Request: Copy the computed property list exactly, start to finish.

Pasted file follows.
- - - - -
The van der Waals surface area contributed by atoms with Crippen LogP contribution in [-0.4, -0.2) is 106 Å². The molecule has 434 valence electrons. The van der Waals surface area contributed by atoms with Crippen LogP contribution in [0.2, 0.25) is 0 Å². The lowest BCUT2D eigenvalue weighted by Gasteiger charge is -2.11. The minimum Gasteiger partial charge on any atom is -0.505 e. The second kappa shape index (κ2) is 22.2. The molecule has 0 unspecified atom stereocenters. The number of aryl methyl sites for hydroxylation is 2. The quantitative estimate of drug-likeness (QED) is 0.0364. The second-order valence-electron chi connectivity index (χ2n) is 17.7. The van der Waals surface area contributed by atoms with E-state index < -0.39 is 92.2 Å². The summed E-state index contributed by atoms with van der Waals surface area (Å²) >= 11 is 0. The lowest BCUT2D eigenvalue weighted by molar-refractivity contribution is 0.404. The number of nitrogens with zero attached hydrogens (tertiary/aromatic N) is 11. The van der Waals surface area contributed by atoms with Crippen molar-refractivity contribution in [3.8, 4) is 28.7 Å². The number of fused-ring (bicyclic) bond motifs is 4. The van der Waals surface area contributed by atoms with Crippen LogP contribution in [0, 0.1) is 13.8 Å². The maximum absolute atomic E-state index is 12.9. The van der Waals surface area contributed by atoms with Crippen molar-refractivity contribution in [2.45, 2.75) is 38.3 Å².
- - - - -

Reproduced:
The van der Waals surface area contributed by atoms with Crippen LogP contribution in [-0.4, -0.2) is 106 Å². The molecule has 434 valence electrons. The van der Waals surface area contributed by atoms with Crippen LogP contribution in [0.2, 0.25) is 0 Å². The lowest BCUT2D eigenvalue weighted by Gasteiger charge is -2.11. The minimum Gasteiger partial charge on any atom is -0.505 e. The second kappa shape index (κ2) is 22.2. The molecule has 0 unspecified atom stereocenters. The number of aryl methyl sites for hydroxylation is 2. The quantitative estimate of drug-likeness (QED) is 0.0364. The second-order valence-electron chi connectivity index (χ2n) is 17.7. The van der Waals surface area contributed by atoms with E-state index < -0.39 is 92.2 Å². The summed E-state index contributed by atoms with van der Waals surface area (Å²) >= 11 is 0. The lowest BCUT2D eigenvalue weighted by molar-refractivity contribution is 0.404. The number of nitrogens with zero attached hydrogens (tertiary/aromatic N) is 11. The van der Waals surface area contributed by atoms with Crippen molar-refractivity contribution in [3.8, 4) is 28.7 Å². The number of fused-ring (bicyclic) bond motifs is 4. The van der Waals surface area contributed by atoms with Crippen LogP contribution in [0, 0.1) is 13.8 Å². The maximum absolute atomic E-state index is 12.9. The van der Waals surface area contributed by atoms with Crippen molar-refractivity contribution in [2.45, 2.75) is 38.3 Å².